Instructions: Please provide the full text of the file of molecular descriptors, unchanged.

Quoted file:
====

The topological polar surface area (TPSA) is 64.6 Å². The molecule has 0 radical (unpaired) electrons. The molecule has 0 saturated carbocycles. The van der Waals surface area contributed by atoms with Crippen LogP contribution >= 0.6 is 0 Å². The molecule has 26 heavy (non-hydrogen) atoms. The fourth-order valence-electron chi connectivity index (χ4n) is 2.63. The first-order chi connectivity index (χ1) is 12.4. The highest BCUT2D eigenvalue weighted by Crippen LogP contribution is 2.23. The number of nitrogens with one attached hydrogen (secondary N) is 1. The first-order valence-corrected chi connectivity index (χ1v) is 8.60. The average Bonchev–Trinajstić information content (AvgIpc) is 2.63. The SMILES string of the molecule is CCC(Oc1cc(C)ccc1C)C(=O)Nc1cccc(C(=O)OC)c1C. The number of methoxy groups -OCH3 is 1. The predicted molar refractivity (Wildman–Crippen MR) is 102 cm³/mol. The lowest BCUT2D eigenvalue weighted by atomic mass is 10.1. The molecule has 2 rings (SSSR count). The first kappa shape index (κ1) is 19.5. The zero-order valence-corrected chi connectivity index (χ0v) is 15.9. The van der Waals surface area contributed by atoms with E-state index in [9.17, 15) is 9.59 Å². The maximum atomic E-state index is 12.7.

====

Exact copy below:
The topological polar surface area (TPSA) is 64.6 Å². The molecule has 0 radical (unpaired) electrons. The molecule has 0 saturated carbocycles. The van der Waals surface area contributed by atoms with Crippen LogP contribution >= 0.6 is 0 Å². The molecule has 26 heavy (non-hydrogen) atoms. The fourth-order valence-electron chi connectivity index (χ4n) is 2.63. The first-order chi connectivity index (χ1) is 12.4. The highest BCUT2D eigenvalue weighted by Crippen LogP contribution is 2.23. The number of nitrogens with one attached hydrogen (secondary N) is 1. The first-order valence-corrected chi connectivity index (χ1v) is 8.60. The average Bonchev–Trinajstić information content (AvgIpc) is 2.63. The SMILES string of the molecule is CCC(Oc1cc(C)ccc1C)C(=O)Nc1cccc(C(=O)OC)c1C. The number of methoxy groups -OCH3 is 1. The predicted molar refractivity (Wildman–Crippen MR) is 102 cm³/mol. The lowest BCUT2D eigenvalue weighted by atomic mass is 10.1. The molecule has 2 rings (SSSR count). The first kappa shape index (κ1) is 19.5. The zero-order valence-corrected chi connectivity index (χ0v) is 15.9. The van der Waals surface area contributed by atoms with E-state index in [9.17, 15) is 9.59 Å². The maximum atomic E-state index is 12.7.